The Kehillah was the first large-scale communal tzadakah organization (a precursor of the Federation model). The standardization and professionalization of Jewish Education through the Bureau of Jewish Education was one their first projects. Benderly was hired to and succeeded at creating a modern education system in New York. The goal, here, was for Jewish education to become a professional school system, just like the public schools. The idea was, just as the public school system had “Americanized” a generation of Jews, a profession, modern, Jewish school system could “Judify” them.

I do not dislike this new name change though I am perplexed by it. Two things surprise me. The first is the equation of newness with goodness. Their catch phrase, “We pioneer new approaches in Jewish Education for every age” doesn’t suggest striving for excellence, doesn’t ask for effectiveness, and doesn’t set impact as the target. Also, newness can be an idolatrous end. It stands in direct opposition of respect for the elderly and veneration for the past.

I fully believe in the technological. I brush my teeth with an electric toothbrush. I floss every evening with a water pick, and am fully addicted to using my Smart phone. Yes, this article is being written on a computer and facts researched on the internet. What I am looking for is balance. Meanwhile, I mourn the number of veteran teachers and educators who are now jobless and unemployable because despite their years of experience they fail to know the secrets of worshipping the gods of “the future,” while they have many many tools and skills derived from experience and learning. Dr. David Bryfman, a staff member of the Jewish Education Project and one of the heroes of “the newness,” recently tweeted, “How can you learn Jewish texts in 140 characters?” 140 is the magic number of characters in a Tweet.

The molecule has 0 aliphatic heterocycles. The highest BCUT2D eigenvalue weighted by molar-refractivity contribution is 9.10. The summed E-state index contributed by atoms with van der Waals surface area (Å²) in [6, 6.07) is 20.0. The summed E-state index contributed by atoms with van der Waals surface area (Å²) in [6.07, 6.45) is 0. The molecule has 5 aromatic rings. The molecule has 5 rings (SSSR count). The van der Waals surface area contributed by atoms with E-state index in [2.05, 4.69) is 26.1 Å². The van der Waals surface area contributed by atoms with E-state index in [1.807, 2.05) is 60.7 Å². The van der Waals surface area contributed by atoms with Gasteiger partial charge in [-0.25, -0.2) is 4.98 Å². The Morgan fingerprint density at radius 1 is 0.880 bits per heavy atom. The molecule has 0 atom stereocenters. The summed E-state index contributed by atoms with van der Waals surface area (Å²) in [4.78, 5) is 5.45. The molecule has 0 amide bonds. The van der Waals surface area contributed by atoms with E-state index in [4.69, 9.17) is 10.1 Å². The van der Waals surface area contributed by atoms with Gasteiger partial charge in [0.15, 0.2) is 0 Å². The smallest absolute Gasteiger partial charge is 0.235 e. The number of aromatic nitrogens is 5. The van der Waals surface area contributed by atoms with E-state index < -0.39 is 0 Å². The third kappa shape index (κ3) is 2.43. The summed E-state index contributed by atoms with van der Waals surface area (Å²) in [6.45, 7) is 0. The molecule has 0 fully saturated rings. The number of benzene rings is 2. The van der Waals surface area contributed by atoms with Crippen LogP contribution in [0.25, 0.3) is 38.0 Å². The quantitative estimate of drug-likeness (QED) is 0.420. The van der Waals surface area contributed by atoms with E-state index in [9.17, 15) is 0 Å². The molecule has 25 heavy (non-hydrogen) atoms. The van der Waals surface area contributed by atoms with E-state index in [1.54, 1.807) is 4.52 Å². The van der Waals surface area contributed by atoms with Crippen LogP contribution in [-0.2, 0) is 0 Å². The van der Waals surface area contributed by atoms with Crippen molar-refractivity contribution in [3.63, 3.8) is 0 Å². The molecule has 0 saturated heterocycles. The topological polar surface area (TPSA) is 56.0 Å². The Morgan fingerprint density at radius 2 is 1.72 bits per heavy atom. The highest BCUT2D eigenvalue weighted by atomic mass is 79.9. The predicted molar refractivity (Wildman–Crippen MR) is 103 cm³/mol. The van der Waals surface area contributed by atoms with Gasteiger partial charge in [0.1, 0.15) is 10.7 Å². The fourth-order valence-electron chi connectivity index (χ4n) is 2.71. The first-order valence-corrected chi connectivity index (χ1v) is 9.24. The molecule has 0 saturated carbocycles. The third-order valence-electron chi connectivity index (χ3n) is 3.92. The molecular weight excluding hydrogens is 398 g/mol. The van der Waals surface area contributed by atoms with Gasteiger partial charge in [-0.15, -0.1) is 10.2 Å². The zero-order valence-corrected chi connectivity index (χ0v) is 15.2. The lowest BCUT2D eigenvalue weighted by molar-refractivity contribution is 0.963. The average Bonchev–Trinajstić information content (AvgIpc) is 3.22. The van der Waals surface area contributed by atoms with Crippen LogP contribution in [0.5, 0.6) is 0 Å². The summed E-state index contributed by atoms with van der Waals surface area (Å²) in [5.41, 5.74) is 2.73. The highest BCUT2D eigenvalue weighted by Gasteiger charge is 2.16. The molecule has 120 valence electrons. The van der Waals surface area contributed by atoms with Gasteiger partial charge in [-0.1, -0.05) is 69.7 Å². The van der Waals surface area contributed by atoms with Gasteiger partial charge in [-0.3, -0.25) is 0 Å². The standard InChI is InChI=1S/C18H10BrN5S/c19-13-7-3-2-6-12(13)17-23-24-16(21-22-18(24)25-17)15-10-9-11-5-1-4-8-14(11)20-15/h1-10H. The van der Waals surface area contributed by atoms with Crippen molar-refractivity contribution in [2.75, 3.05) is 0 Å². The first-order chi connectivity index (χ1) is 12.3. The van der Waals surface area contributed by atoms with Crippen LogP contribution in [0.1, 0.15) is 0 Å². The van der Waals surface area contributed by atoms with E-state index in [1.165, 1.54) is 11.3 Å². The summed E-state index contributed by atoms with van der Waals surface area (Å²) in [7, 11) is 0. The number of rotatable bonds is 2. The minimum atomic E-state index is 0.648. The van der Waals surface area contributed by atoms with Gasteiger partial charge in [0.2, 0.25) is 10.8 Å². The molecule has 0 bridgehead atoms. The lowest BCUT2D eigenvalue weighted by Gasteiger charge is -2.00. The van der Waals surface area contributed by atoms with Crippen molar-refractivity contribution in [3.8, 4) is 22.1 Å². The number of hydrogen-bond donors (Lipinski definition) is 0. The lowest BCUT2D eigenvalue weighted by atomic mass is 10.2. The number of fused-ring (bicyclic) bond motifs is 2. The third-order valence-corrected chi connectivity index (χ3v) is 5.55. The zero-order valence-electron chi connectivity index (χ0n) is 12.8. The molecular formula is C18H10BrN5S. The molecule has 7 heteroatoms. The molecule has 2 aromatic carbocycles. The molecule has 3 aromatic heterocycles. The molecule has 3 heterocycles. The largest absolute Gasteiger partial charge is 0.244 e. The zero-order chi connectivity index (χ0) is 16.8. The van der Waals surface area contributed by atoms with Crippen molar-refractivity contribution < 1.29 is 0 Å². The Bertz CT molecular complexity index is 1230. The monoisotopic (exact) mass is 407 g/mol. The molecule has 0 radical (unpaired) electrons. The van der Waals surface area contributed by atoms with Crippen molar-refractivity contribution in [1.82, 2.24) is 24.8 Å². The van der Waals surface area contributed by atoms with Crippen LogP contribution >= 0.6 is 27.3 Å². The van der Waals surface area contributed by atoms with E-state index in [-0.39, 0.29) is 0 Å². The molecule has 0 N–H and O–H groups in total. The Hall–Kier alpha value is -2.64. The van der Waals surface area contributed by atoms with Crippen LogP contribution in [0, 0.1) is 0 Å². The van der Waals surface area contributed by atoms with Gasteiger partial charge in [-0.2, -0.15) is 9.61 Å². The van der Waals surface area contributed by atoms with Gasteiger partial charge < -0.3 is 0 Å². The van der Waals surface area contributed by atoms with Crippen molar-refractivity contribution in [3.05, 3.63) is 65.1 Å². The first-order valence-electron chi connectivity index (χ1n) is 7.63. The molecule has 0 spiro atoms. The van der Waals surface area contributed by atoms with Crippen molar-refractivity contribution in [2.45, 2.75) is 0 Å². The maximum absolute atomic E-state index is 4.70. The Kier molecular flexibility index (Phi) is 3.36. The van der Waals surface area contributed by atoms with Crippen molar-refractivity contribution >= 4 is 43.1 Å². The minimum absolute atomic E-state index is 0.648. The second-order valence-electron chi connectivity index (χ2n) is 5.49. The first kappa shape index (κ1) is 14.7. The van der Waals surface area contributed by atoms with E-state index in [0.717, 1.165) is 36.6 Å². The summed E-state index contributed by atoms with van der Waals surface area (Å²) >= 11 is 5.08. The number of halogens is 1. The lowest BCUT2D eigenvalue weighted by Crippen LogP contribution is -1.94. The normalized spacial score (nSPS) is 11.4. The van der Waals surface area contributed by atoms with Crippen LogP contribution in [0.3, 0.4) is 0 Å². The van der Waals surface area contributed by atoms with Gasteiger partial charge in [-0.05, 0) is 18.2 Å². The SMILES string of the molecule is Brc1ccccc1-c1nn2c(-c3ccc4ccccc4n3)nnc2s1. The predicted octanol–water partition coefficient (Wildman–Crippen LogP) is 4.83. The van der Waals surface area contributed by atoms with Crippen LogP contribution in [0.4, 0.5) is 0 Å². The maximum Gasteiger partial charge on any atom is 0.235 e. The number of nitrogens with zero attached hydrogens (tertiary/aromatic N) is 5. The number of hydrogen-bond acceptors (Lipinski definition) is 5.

I recently attended the Jewish Futures Conference at General Assembly of Jewish Federation Councils in New Orleans. There was a lot I liked, some I will learn from and use, and some that repulsed me. Not bad on average.

I could have lived without “I would take a bullet for my Facebook friends” (no attribution will be given). I  was deeply riveted by a presentation by Russel M. Neiss and Charlie Schwartz. These two are young masters of the internet who are presently working on a project called MediaMidrash that links videos with compelling Jewish curricular content. They were among of the winners of The Jewish Futures Competition with a video you can see on line.

Charlie and Russel say that four factors should be the foundation of the Jewish Educational future. That future must be open, re-mixable, meaningful & relevant, and community building.

Open means that this material should be “open-sourced.” Simply put, it should be available for free on the internet. That is really good for the learner. I resented having to buy a back issue of an important Jewish Educational publication just to get information on Samson S. Benderly.

I do like Google and use it because it is free. Open is good for all but the producer who must either sell his creation (and therefore not be open), be independently wealthy, or get funded by a foundation to produce it. Foundation funding is a null sum game, and much of Jewish educational creativity has been entrepreneurial.

Entrepreneurial is one of those buzz words from the past. The beauty of commerce is that you are successful because people are willing to pay for what you create. We once sold Torah Toons and created a company. Torah Toons is now open-sourced and available for free at YouTube. It is accessible via Media Midrash.

Even though I have some problems with “openness,” I completely affirm their other three attributes.

Thomas Mann wrote a novel called The Glass Bead Game or Magester Ludi. It is a study in the sociology of knowledge. The center piece of the book is a game that is played following patterns of an idea or image through its appearance in all of human culture. In the book one can follow a piece of literature into music into mathematics. I loved the novel as a teenager (and have been less successful at re-reading it recently).